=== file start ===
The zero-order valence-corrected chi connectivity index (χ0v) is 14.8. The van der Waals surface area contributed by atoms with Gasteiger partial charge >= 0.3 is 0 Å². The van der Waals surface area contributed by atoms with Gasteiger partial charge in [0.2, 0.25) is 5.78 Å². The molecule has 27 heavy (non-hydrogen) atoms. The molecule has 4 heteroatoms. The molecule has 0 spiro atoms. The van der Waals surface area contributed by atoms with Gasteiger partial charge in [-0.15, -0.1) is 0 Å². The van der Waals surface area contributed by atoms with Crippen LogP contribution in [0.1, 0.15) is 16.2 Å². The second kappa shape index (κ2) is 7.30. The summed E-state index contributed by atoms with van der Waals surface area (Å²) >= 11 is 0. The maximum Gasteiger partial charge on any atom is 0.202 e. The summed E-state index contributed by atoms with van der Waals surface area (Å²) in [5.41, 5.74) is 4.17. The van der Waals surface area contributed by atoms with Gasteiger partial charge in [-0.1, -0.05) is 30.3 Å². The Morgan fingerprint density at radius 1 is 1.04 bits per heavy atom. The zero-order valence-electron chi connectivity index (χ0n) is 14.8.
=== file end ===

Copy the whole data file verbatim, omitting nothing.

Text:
The zero-order valence-corrected chi connectivity index (χ0v) is 14.8. The van der Waals surface area contributed by atoms with Gasteiger partial charge >= 0.3 is 0 Å². The van der Waals surface area contributed by atoms with Gasteiger partial charge in [0.2, 0.25) is 5.78 Å². The molecule has 27 heavy (non-hydrogen) atoms. The molecule has 4 heteroatoms. The molecule has 0 spiro atoms. The van der Waals surface area contributed by atoms with Gasteiger partial charge in [-0.15, -0.1) is 0 Å². The van der Waals surface area contributed by atoms with Crippen LogP contribution in [0.1, 0.15) is 16.2 Å². The second kappa shape index (κ2) is 7.30. The summed E-state index contributed by atoms with van der Waals surface area (Å²) >= 11 is 0. The maximum Gasteiger partial charge on any atom is 0.202 e. The summed E-state index contributed by atoms with van der Waals surface area (Å²) in [5.41, 5.74) is 4.17. The van der Waals surface area contributed by atoms with Gasteiger partial charge in [-0.1, -0.05) is 30.3 Å². The Morgan fingerprint density at radius 1 is 1.04 bits per heavy atom. The zero-order valence-electron chi connectivity index (χ0n) is 14.8.